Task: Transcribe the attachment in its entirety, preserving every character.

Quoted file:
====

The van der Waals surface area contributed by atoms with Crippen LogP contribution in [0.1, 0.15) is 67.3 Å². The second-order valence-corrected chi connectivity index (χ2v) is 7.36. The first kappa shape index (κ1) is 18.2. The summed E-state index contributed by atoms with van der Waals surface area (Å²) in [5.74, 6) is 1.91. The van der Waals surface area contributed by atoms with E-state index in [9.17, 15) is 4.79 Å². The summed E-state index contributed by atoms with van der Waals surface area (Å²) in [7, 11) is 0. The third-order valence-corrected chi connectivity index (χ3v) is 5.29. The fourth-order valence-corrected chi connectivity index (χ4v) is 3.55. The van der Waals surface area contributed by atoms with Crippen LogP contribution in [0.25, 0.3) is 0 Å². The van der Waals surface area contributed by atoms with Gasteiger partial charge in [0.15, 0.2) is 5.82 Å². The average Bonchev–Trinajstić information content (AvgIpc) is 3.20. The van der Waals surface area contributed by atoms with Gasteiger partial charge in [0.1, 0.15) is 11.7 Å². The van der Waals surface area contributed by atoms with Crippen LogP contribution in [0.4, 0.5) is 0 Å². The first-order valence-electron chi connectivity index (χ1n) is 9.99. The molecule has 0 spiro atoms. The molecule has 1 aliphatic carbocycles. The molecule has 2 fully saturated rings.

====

The van der Waals surface area contributed by atoms with Crippen LogP contribution in [0.1, 0.15) is 67.3 Å². The second-order valence-corrected chi connectivity index (χ2v) is 7.36. The first kappa shape index (κ1) is 18.2. The summed E-state index contributed by atoms with van der Waals surface area (Å²) in [5.74, 6) is 1.91. The van der Waals surface area contributed by atoms with E-state index in [9.17, 15) is 4.79 Å². The summed E-state index contributed by atoms with van der Waals surface area (Å²) in [7, 11) is 0. The third-order valence-corrected chi connectivity index (χ3v) is 5.29. The fourth-order valence-corrected chi connectivity index (χ4v) is 3.55. The van der Waals surface area contributed by atoms with Crippen LogP contribution in [0.25, 0.3) is 0 Å². The van der Waals surface area contributed by atoms with Gasteiger partial charge in [0.15, 0.2) is 5.82 Å². The average Bonchev–Trinajstić information content (AvgIpc) is 3.20. The van der Waals surface area contributed by atoms with Gasteiger partial charge in [0.1, 0.15) is 11.7 Å². The van der Waals surface area contributed by atoms with Crippen LogP contribution in [0.4, 0.5) is 0 Å². The first-order valence-electron chi connectivity index (χ1n) is 9.99. The molecule has 0 spiro atoms. The molecule has 1 aliphatic carbocycles. The molecule has 2 fully saturated rings.